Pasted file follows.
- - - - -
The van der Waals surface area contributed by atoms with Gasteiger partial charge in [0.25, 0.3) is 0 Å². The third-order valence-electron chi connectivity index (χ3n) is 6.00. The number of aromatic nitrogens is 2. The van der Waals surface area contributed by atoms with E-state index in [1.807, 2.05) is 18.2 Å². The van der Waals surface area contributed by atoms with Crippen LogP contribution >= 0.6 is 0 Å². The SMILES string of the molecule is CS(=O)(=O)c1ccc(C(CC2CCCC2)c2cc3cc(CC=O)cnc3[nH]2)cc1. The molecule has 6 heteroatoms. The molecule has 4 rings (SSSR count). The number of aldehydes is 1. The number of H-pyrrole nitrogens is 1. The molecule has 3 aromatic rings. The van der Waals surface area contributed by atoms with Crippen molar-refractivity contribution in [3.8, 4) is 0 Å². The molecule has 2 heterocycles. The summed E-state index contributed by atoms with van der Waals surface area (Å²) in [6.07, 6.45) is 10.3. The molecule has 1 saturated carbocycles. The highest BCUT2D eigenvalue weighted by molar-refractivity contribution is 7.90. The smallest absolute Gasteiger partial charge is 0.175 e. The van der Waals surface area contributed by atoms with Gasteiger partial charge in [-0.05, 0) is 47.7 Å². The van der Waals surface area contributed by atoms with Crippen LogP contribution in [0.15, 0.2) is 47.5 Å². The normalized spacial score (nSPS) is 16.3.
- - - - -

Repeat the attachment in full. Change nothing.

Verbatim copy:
The van der Waals surface area contributed by atoms with Gasteiger partial charge in [0.25, 0.3) is 0 Å². The third-order valence-electron chi connectivity index (χ3n) is 6.00. The number of aromatic nitrogens is 2. The van der Waals surface area contributed by atoms with E-state index in [1.807, 2.05) is 18.2 Å². The van der Waals surface area contributed by atoms with Crippen LogP contribution >= 0.6 is 0 Å². The SMILES string of the molecule is CS(=O)(=O)c1ccc(C(CC2CCCC2)c2cc3cc(CC=O)cnc3[nH]2)cc1. The molecule has 6 heteroatoms. The molecule has 4 rings (SSSR count). The number of aldehydes is 1. The number of H-pyrrole nitrogens is 1. The molecule has 3 aromatic rings. The van der Waals surface area contributed by atoms with Crippen molar-refractivity contribution in [3.8, 4) is 0 Å². The molecule has 2 heterocycles. The summed E-state index contributed by atoms with van der Waals surface area (Å²) in [6.07, 6.45) is 10.3. The molecule has 1 saturated carbocycles. The highest BCUT2D eigenvalue weighted by molar-refractivity contribution is 7.90. The smallest absolute Gasteiger partial charge is 0.175 e. The van der Waals surface area contributed by atoms with Gasteiger partial charge in [-0.05, 0) is 47.7 Å². The van der Waals surface area contributed by atoms with Crippen LogP contribution in [0.15, 0.2) is 47.5 Å². The normalized spacial score (nSPS) is 16.3.